Make sure that the name of your business is available across social media, so you can keep it consistent. This will make it easy for customers and fans to find you, whether they prefer Pinterest, Instagram, or Facebook.

Even if you don’t think your brand will ever need a Snapchat or a Twitter, it is better to think ahead. After all, social media has been growing in popularity every year and is showing no sign of losing relevance.

local business

Plan Out Your Google My Business Changes

Do not set up a new Google My Business (GMB) account for your rebrand and leave your old GMB listing as it was. Having two profiles can actually cause duplicate listing issues.

Unless your rebrand changed what you are selling and your local business now performs a totally different function, do not leave both profiles intact at once.

If you only need to update your GMB profile because you aren’t undergoing extreme changes, the updates you need to make will depend on whether or not you have changed your:

  • Business name
  • Categories
  • Address
  •  Phone number
  • Logo
  • Photos
  • Videos
  • FAQs

SEE ALSO: 9 Apps to Improve Productivity for Small Business Owners

Update Your Citations

The most important info on your GMB listing is your name, address, and phone number (NAP). You will have to contact the sites that carry your business details, or citations, and ask them to update your NAP. When sites have inconsistent NAP across the web it negatively impacts their rankings.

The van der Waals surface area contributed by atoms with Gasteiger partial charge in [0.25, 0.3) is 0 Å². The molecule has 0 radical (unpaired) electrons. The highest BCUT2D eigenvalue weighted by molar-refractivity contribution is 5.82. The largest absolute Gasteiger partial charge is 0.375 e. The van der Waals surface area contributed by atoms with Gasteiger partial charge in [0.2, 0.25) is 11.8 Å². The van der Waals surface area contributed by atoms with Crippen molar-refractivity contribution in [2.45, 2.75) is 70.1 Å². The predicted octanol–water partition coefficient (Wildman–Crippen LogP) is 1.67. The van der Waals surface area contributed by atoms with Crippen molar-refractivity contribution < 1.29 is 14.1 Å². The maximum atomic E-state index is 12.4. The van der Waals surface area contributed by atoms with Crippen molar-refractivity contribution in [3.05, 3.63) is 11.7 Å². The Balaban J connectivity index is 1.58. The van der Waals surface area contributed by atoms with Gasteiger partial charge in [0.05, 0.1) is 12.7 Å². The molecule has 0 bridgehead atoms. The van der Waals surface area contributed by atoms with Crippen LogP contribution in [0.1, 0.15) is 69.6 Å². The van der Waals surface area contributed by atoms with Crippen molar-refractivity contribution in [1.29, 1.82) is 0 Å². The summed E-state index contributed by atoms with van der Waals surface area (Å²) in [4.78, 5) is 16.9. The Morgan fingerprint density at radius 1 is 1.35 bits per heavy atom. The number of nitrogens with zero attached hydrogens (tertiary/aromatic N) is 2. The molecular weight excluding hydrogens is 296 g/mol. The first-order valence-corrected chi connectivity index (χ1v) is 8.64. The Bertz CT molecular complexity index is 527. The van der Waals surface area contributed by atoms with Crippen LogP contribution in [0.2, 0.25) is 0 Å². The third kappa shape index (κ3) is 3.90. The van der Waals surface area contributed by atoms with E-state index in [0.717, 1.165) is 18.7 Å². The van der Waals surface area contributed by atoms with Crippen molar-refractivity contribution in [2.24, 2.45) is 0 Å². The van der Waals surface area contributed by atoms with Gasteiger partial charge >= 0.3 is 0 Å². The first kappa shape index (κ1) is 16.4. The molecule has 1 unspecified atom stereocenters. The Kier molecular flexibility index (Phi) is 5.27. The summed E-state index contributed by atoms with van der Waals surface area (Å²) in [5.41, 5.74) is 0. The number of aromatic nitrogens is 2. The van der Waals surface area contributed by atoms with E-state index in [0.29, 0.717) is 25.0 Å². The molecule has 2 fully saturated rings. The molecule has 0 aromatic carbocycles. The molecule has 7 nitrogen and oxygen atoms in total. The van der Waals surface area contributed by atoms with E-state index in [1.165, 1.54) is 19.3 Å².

Contacting all of these sites might be a daunting task, but it is very worth it. Recent research shows that finding inconsistent information about businesses online causes 80% of people to lose trust in those businesses.

As big changes can potentially cause a hit for your SEO rankings, you don’t want to risk potential customers losing confidence in your business also.

 

Use Your Rebrand to Generate Buzz

rebranding

Take advantage of the PR opportunities rebranding a small business offers. A large shift in branding that is well-executed and interesting can lead to coverage in local and industry press. In order to gain attention, you will need to have events celebrating and raising awareness of your rebrand at your store.

These events give journalists something to photograph, especially when they draw a crowd. Even if you do not have a brick-and-mortar location, you can still take steps like hosting a media release and offering a special promotional code. On the digital front, be sure to take full advantage of Google’s tools and the opportunities they offer.

SEE ALSO: Optimize Your Digital Brand with Google’s Featured Snippets

How to Approach Rebranding the Right Way

Ultimately, no two rebrands are the same. Your rebrand could be anything from tweaking your logo or website to redoing everything from the ground up.

Regardless of whether your rebrand involves editing your brand’s name, or completely changing the products or services offered by your business, it needs to be approached with a clear focus.

Know why you want to rebrand and what exactly you hope to accomplish through it.

Regardless of what exactly you are changing about your local business, make sure that people know about it! Involve your customer base, make sure your citations are updated if necessary, and let the press know.

This will help you have the most successful rebrand possible!

Which brands do you think have pulled off the most successful rebrands? Comment below…